It is not to his advantage to say or do anything other than advertise his position on the ballot. Look at your own WEHCO Media convenience sampling poll from yesterday: 36% for Mayfield, about twice what his closest competitor was getting.

With numbers twice as successful as his nearest competitor, why would he bother to mess that up with a televised PR failure? His goal is to get elected; he doesn't need to be right or strong, or appear smart or smooth, while doing it.

We're going to get stuck with Mayfield. We should be prepared to be stunned into silence when we see what happens as we throw him into the snake pit of Washington politics. His son won't be able to try some flea market redneck toughguy tactics out there.

Mayfield will have to face corruption and payoff schemes face-first. Maybe he'll have a chance to do that. Unfortunately, by not showing up to the debates, it looks like he'll duck and cover his way through a term. That's what Fleischmann has been doing, and it results in no gains for the voters when it happens.

We're about to get another stomping on the national level because we don't have people smart enough to hold the job well who will be elected by the voters locally. So, it's send the bow-tied milkman to Washington, and then we'll watch the massacre unfold.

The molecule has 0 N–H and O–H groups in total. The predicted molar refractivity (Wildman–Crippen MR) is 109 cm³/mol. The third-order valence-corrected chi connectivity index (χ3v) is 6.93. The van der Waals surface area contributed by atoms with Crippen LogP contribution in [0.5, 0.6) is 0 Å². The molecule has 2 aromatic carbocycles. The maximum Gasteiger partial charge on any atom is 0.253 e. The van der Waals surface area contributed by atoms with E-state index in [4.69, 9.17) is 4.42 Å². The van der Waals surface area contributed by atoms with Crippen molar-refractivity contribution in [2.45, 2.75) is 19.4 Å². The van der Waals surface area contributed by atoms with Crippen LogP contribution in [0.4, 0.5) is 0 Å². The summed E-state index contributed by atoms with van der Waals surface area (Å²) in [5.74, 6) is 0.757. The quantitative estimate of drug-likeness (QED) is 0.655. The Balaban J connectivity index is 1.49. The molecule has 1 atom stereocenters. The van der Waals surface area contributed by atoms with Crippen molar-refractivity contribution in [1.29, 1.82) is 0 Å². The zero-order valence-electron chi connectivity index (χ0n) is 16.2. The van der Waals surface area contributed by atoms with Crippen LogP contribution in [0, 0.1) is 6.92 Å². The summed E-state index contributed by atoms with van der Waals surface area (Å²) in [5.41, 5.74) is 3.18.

As a farmer, he could stand to answer some political questions like: what is his position on seed licensing?

Monsanto-like corporations are genetically engineering products and asserting patent rights over food: what's Mayfield's position on that?

Commercial taxation on interstate trade, manufacturing and production employment plans for large areas (like the whole state), interfacing of states with radically different taxation schemes (TN and NC or GA, for instance) against federal taxation plans: Mayfield, as a businessman could have to explain a lot to the public when it comes to drawing conclusions about existing practical issues in the day to day grind of legislative government.

Real estate and pollution: farmers deal with those issues every day. How does Mayfield view the EPA, land acquisitions by governments from the people or each other (like the Utah road and highway nonsense)?